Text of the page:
Magic the Gathering has comprehensive rules that aren’t always easy to understand clearly without having first-hand experience with the game. One such rule is whether or not creatures count as spells.
Read on below and explore the in-depth explanation!
Are Creatures Spells?
In MTG, creature cards are spells only during the main phase that you cast them from your hand onto the battlefield.
Once you pay the mana cost(by tapping the right amount of basic lands – as well as any additional payments to spell requires) and lay the creature spell on the table, it is affected by summoning sickness, a condition due to the card having been played from your hand and placed on the spell “stack”.
However, once the final end phase of your current turn arrives the creature card isn’t on the spell stack anymore and thus loses its spell status and becomes an authentic creature.
Once they are full-fledged creatures, cards are ready to attack or block during the next combat phase.
So, are creatures spells? Yes, and no: creature cards are only spells until they are cast onto the battlefield and are removed from the stack. Afterward, they lose spell type status and become ready to attack, block, or use their other mechanics and abilities as soon as their summoning sickness wears off.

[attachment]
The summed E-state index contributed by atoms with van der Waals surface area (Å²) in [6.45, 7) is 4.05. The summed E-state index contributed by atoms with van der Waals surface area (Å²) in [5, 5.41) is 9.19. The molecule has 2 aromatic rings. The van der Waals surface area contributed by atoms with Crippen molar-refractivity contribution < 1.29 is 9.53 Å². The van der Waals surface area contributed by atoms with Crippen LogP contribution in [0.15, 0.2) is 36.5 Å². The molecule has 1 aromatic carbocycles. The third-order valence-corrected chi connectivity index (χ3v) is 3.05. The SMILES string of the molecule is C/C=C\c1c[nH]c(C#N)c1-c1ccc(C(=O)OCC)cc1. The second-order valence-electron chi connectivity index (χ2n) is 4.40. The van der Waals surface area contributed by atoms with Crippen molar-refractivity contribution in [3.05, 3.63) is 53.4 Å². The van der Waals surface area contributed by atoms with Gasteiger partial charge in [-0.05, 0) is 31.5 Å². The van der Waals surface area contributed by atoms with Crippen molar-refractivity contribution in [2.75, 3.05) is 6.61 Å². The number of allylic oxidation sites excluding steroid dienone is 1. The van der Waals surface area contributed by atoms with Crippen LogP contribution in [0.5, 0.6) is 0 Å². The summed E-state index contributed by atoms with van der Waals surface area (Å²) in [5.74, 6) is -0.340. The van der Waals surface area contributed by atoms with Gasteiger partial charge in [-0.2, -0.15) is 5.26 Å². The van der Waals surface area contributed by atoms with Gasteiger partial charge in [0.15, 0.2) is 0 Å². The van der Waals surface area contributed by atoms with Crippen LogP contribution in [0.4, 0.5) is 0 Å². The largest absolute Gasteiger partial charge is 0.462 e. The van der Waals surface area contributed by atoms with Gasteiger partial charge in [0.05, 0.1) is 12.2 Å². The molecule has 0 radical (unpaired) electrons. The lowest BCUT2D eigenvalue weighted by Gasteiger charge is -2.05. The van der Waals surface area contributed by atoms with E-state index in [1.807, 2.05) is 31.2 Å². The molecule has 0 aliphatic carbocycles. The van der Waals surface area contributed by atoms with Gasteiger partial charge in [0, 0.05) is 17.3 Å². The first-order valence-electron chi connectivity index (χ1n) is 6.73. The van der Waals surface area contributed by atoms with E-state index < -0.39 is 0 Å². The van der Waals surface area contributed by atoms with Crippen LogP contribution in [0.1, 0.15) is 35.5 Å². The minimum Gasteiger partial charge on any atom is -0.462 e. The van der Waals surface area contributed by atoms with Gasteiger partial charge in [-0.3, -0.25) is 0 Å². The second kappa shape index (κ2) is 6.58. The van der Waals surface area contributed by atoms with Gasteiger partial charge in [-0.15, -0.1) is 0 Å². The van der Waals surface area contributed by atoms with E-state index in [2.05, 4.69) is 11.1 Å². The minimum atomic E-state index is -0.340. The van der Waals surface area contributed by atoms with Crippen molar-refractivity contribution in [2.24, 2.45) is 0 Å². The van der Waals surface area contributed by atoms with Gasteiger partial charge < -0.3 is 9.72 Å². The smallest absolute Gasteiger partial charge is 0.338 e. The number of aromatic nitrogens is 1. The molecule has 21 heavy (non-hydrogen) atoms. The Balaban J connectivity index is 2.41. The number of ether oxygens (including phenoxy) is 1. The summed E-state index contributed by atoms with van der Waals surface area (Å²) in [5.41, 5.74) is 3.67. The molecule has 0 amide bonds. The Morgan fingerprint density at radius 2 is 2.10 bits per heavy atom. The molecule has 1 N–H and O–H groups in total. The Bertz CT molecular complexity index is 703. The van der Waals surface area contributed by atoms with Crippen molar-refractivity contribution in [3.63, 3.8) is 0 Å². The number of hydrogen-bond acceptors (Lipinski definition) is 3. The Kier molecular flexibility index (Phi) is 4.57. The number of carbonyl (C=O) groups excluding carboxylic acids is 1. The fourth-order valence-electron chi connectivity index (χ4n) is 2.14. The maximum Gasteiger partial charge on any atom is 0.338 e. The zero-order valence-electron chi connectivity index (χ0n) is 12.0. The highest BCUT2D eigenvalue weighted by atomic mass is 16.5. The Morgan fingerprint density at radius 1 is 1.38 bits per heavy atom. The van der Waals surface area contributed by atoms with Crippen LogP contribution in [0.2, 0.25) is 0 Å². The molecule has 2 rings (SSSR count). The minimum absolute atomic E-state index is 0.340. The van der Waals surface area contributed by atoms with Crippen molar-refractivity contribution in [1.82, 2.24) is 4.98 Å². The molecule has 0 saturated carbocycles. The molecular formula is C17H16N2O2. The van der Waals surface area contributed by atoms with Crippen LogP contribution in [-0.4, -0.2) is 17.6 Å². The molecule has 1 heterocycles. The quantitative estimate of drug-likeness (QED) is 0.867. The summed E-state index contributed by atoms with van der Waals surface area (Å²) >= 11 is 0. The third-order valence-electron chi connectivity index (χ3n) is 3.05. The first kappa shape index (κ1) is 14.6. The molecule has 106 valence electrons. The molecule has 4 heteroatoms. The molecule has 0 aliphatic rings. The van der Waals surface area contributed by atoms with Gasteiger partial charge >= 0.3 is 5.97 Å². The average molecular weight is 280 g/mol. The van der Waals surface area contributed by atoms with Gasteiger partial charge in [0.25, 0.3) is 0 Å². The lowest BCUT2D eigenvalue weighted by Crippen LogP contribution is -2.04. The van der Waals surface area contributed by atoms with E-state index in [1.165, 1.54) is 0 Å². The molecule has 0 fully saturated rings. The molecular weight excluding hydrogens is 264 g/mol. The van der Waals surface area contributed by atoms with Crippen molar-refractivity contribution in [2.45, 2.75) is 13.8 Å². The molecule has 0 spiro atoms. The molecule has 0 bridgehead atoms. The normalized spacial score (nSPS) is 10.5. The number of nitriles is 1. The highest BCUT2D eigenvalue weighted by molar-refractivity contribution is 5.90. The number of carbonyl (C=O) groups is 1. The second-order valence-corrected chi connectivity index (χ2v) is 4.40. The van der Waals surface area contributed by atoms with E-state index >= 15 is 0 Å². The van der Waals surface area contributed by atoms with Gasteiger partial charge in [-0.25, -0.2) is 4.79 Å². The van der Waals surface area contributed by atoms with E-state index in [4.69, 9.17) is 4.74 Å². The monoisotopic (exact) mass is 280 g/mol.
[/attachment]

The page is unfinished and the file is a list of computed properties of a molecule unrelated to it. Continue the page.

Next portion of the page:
Creatures vs Spells
Any card type with a mana cost, played from your hand, counts as a spell once it hits the stack on the table. After being removed from the stack, cards are no longer spells and therefore become their true type.
For example, an Enchantment or Artifact Creature card are spells directly after casting them. But, in practically the next moment, they take their true place on the battlefield and assume their real card type and aspects such as triggered ability come into play.
Magic comprehensive rules can be hard to follow for the inexperienced player. That’s why we’ve included several examples. Below, we list some of the most popular card types, all of which count as spells when they hit the stack:
The Sunscorch Regent is a Flying 4/3 white Dragon creature type that costs four colorless lands and two plains to cast. The main advantage is its really great ability that targets an opponent’s casting spells.
The card is great as both an attacker and a blocker. In a mono-white deck, it is one of the only cards that makes a good replacement for Serra Angel.
That said, this card, and all other cards, lose spell status and become whatever their card type line states the moment they leave the stack and take their place on the battlefield.
Triggered abilities on cards like this one are fun to play with, as it gives you two things for the price of one. Further, each time an opponent plays a spell, your creature’s attacks and blocks become even more powerful.
In Garruk’s Wake
Sorceries and Instants are often mistakenly referred to as spells by both rookies and veterans alike. The reason being? Cards like In Garruk’s Wake dissolve after they leave the spell stack.
In other words, once you pay for a Sorcery or Instant card(the cost is visible in the upper right corner of each card), and cast it as a spell, its effects take place immediately and then the card goes straight to the graveyard.